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Fascinating as it may be to some, the rise of the term 'street art' and the attempts to add glamour to the subject are irritaring to those of us who appreciate that this is yobs vandalising other people's property, which other people then have to pay to rectify. I remain very firmly of the view that the punishment for these individuals should be a team attending their home and vandalising it, and leaving them to clean it up. There is a time and place for expressive 'art', and daubing it on other people's property is not it!

I think the concept is certainly artistic - sticking it on other peoples property without permission is the problem!
 

BestWestern

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I think the concept is certainly artistic - sticking it on other peoples property without permission is the problem!

Perhaps, but it's a bit like someone scribbling the same doodling over and over again, isn't it. 'Graffiti' style writing with meaningless strings of letters, let's be honest it all looks the same just in different colours. A bit like a Ray Stenning livery! :D
 

BestWestern

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61653 HTAFC

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Fascinating as it may be to some, the rise of the term 'street art' and the attempts to add glamour to the subject are irritaring to those of us who appreciate that this is yobs vandalising other people's property, which other people then have to pay to rectify. I remain very firmly of the view that the punishment for these individuals should be a team attending their home and vandalising it, and leaving them to clean it up. There is a time and place for expressive 'art', and daubing it on other people's property is not it!

I think the concept is certainly artistic - sticking it on other peoples property without permission is the problem!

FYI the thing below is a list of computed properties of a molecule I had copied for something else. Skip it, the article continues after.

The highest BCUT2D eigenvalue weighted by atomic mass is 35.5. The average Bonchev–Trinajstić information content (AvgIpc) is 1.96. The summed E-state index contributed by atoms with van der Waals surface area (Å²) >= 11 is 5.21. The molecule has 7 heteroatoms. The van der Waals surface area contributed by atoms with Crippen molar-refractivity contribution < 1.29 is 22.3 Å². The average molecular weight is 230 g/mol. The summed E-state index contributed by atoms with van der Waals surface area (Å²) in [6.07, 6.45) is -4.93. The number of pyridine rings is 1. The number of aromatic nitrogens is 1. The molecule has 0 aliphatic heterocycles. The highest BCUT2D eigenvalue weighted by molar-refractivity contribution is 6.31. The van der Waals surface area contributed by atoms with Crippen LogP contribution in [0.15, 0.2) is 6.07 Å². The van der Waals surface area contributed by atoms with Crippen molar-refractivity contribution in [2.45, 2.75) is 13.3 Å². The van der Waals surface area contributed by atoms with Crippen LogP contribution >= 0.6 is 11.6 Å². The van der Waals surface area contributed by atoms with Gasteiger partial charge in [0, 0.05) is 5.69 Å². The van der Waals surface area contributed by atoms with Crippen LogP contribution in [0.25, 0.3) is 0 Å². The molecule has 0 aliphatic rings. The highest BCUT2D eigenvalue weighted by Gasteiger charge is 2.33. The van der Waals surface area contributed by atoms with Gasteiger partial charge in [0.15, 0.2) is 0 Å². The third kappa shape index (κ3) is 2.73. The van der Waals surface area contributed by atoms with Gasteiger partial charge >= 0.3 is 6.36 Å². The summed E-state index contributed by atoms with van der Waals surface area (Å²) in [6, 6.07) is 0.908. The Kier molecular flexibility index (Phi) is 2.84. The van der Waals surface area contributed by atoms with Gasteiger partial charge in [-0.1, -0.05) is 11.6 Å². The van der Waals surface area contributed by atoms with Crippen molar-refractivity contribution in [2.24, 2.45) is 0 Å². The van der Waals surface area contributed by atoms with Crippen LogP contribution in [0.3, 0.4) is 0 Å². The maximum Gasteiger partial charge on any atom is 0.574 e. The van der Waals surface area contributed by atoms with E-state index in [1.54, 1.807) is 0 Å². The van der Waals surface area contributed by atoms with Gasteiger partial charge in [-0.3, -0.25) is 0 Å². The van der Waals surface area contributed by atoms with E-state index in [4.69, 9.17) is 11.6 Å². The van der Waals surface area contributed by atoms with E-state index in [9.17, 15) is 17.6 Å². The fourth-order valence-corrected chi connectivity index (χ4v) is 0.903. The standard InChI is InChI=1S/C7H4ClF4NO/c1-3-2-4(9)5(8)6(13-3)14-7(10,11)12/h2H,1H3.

Most "writers" steer well clear of the railways, the risks of both arrest and of injury or worse are considered too high. Unlike in New York City or Berlin, tagging trains is the exception rather than the rule in the UK. For the most part, abandoned industrial buildings are the main targets. Obviously any of this activity is illegal, but in order to combat something like this, it helps to understand it.

In the UK the industry is far more vigilant with removing graffiti when it happens, a tagged train won't be in traffic until cleaned unless absolutely necessary. In the case of the Pacers (or indeed any stock scheduled for withdrawal in the next 2-3 years) I'd question the value of removing graffiti unless it's obscene or offensive.
 

BestWestern

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In the UK the industry is far more vigilant with removing graffiti when it happens, a tagged train won't be in traffic until cleaned unless absolutely necessary. In the case of the Pacers (or indeed any stock scheduled for withdrawal in the next 2-3 years) I'd question the value of removing graffiti unless it's obscene or offensive.

With respect, I think that fails to appreciate the problem. The 'reward' for the vandal (I'll refrain from using the terms 'writer' or 'artist', as these people are neither and it's insulting to those who are), is seeing their efforts on display to the world. The best way of dealing with graffiti is to remove it immediately. It doesn't matter if the affected rolling stock is due for withdrawal next year or next month, leaving it in service sends completely the wrong message and would serve only to encourage further damage to be carried out. The yobs have little interest or knowledge in what sort of train they are defacing, after all.